I woke up this morning and thought, “Something good happens today, what is it?” It took me a minute and then I remembered — it’s Friday! Apple Music updates my New Music playlist on Friday. New New Music, yay!
Also Happy Valentine’s Day, but that just means I might bake the gluten-free chocolate cookies that have been sitting in my freezer ever since Publix had a Buy One, Get One sale.
Back to Apple Music: I switched my phone service to Verizon back in November and Apple Music was included with the plan I chose. It was sort of funny, I was — almost without looking — going to get the Unlimited productivity plan, aka Do More Unlimited, because I use my cell service as my internet access while I travel, and of course I wanted to Do More. And then I looked at the options and realized, nope, no, definitely not. I am a Play More Unlimited kind of person. I’d much rather play than do.
So now I have Apple Music and unlimited streaming music in my life and I love it so, so, so much. I’m listening to all kinds of music and I love searching for random fun new things. I can’t even say what my big favorites are, because I mix it up all the time. But I like the playlists that Apple creates — Today at Apple, Breaking Singer/Songwriter, Piano Chill, and so on. Three times a week, though, the software updates playlists specifically for me: my Chill Mix, my New Music Mix, and my Favorites Mix. The Favorites Mix is entertaining because it is so often very wrong. I don’t know why Apple decides this batch of random songs that I’ve never heard before would be my favorites but they are often not. I love the New Music Mix, though.
I like making playlists, too. Not serious playlists, mostly, but random playlists, like the one I’m working on that includes every song I stumble across that uses the word “Hallelujah” in the lyrics. It’s got 11 songs in it right now: only three of them are versions of the Leonard Cohen song.
I’ve made a playlist for my current writing project, too, although I sort of screwed that one up: I started with individual playlists for the two main characters and then I merged them into one. Unfortunately, it worked better as separate playlists. “Worked better” equals “got me into the writing zone more effectively.” But when I started writing this story, I thought it would includes sections from Niall’s POV and so far that hasn’t happened. His songs in the playlist just shake me out of the mood. I might have to separate them again, but it’s 41 songs long, so it’s not a small project.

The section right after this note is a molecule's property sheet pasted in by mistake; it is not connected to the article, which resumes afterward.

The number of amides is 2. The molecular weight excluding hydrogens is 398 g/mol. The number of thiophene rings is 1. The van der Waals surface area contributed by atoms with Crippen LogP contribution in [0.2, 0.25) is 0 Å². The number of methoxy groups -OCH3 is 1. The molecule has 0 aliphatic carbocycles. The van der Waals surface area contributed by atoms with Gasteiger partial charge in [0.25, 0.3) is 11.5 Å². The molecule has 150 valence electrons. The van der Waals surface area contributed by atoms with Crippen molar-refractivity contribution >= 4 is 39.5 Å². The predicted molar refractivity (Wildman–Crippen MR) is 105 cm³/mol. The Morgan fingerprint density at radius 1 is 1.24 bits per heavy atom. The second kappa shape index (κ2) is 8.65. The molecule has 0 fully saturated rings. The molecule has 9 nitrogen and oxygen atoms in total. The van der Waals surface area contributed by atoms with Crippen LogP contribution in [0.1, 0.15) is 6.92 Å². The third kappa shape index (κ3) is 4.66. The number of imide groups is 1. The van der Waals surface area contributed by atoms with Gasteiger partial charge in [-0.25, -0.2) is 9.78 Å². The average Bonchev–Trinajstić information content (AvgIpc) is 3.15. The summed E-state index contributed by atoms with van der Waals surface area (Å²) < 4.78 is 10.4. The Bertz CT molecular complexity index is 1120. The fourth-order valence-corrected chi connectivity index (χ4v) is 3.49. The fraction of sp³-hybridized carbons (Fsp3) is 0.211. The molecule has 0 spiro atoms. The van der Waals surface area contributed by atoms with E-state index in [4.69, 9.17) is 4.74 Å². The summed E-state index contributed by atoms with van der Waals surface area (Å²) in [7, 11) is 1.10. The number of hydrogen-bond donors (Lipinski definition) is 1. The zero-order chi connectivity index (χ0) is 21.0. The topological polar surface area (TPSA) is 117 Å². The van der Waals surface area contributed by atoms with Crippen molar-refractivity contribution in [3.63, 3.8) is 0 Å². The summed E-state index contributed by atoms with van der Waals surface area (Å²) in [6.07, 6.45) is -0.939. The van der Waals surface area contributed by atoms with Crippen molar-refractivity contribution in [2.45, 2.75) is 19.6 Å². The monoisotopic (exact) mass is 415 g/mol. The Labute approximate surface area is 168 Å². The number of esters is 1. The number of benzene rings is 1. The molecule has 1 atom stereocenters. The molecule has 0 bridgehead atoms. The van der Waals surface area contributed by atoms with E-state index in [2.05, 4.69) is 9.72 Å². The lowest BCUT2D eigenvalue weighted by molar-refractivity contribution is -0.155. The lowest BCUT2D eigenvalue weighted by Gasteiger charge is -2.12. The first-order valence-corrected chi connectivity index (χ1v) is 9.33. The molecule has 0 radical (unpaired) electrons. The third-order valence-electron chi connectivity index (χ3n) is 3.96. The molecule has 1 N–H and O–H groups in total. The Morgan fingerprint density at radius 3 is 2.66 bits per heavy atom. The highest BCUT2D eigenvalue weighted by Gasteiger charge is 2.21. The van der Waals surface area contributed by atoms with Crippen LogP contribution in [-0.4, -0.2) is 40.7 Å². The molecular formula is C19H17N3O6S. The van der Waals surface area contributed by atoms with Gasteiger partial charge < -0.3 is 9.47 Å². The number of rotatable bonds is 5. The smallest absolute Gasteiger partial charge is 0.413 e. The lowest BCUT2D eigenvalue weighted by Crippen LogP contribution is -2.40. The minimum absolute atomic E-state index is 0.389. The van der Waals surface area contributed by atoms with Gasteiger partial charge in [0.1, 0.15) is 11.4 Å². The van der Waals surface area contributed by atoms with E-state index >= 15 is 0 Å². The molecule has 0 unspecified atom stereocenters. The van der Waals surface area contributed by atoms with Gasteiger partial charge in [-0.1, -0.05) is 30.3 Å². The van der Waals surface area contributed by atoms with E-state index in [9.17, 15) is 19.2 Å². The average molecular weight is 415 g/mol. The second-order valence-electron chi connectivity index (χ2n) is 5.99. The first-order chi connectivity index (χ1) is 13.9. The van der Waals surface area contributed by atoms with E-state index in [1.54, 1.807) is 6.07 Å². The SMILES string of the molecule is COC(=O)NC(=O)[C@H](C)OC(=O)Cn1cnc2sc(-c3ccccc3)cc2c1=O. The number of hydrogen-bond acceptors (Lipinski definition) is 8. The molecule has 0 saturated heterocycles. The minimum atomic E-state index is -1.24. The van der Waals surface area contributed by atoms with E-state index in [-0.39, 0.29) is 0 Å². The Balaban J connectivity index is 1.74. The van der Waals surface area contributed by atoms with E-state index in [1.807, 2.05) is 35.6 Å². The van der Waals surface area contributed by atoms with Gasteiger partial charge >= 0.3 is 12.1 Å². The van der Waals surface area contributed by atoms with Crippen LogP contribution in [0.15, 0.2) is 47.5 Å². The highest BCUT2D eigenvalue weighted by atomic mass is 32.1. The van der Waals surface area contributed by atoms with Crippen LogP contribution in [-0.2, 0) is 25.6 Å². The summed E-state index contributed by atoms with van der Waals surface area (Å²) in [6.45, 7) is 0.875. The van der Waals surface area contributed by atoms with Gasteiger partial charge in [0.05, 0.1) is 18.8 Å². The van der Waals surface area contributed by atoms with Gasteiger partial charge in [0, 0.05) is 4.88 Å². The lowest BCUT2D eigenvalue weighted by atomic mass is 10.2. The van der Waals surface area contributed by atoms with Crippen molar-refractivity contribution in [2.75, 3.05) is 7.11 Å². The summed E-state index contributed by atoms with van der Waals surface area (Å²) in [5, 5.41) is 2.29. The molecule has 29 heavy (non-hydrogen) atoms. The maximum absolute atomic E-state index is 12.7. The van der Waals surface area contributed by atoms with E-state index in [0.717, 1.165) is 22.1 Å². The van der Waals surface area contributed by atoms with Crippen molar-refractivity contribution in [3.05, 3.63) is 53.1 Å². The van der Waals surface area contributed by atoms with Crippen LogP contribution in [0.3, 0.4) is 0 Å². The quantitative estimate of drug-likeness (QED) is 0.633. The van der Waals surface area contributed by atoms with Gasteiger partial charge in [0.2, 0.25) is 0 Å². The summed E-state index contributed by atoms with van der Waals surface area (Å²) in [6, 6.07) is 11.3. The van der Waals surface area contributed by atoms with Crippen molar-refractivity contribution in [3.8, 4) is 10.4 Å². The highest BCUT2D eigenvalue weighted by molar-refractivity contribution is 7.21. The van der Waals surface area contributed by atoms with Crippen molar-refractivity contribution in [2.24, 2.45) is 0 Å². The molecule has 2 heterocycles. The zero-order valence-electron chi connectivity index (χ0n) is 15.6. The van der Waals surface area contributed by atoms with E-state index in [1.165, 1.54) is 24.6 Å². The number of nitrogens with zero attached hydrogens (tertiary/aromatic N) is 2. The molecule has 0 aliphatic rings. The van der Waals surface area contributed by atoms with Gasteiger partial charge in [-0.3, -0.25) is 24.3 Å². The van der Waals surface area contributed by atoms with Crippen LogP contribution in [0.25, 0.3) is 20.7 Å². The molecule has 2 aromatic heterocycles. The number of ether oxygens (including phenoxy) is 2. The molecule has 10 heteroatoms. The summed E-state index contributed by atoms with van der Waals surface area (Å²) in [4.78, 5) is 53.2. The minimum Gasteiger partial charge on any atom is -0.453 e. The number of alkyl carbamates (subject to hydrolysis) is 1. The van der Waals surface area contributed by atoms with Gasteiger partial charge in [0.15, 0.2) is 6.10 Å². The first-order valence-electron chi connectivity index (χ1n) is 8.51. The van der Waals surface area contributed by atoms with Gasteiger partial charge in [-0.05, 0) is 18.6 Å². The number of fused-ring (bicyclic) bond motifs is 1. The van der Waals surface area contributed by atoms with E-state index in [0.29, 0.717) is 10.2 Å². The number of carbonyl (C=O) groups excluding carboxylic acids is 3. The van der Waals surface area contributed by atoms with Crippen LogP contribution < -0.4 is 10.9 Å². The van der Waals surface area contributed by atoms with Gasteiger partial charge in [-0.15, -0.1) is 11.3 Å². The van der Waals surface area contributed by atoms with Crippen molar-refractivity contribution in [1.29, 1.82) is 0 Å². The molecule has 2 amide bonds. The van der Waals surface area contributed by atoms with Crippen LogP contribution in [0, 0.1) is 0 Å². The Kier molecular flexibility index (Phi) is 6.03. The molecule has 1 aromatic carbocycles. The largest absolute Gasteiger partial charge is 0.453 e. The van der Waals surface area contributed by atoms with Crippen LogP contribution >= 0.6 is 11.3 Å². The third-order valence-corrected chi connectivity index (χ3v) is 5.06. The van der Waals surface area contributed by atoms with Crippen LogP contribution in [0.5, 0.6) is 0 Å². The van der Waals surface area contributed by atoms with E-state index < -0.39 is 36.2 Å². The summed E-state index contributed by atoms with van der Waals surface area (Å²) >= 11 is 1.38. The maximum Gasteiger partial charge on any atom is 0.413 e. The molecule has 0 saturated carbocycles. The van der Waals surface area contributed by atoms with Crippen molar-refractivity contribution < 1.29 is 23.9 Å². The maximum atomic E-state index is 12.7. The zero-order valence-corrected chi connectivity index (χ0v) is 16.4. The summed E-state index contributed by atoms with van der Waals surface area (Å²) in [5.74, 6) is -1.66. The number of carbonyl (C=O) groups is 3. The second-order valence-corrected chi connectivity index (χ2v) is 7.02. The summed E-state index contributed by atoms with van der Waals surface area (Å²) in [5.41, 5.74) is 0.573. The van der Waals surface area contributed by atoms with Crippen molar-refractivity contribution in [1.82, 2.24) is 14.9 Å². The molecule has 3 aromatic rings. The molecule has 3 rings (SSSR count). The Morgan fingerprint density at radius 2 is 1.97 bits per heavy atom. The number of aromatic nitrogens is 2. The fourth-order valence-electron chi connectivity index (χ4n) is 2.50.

In other projects, I finished reading another three books from my ever-growing Write Better Faster list. The list is ever-growing, because one book seems to lead inevitably to another book and some of the books have resource sections which I then wind up adding to my list. According to my list, I’ve read 16 books since I started the class in November: I now have another 36 to go. I seem to be adding them at the rate of two new ones for every one I finished. But I’ve also rejected 9 as being not what I’m looking for, so if I can just keep that up, maybe I’ll finish someday. Maybe even by next November.
My favorite of the books so far, at least out of those that should be described as self-help, is Well Designed Life: 10 Lessons in Brain Science & Design Thinking for a Mindful, Healthy, & Purposeful Life, by Kyra Bobinet. This book! If you’ve ever wondered why you don’t X, even though you know you should, she knows the answer. The most profound chapter for me (right now, anyway) is #4, about Me, Not Me, where she says basically that we develop our identities as children and as adults, we reject behaviors that don’t fit who we believe we are, without conscious awareness of the rejection. She mostly uses food and exercise in her examples, but it’s applicable to so much more.
When I first read the chapter and did the exercises, I immediately spotted one of my writing problems: I identify as an editor before I identify as a writer. That’s not good. If I could let go of being an editor first, maybe I actually could Write Better Faster. But the connections kept coming for me. Why do I identify as “Not a graphic designer,” anyway? Why do I think visual art is Not Me? Why do I look at all the self-taught cover designers and artists and think, “But I can’t do that.” Why can’t I? What makes that Not Me? Answer: probably some experience in early childhood that doesn’t relate to who I am now.
So I spent $50 on Affinity Photo, downloaded two books on it, and spent another $30 on a cheap graphics tablet. I don’t need to become the kind of artist whose work makes it into art galleries, but there is no reason why I can’t learn what I need to know to make lovely book covers. I also splurged on a whole bunch of fonts, because fonts are fun.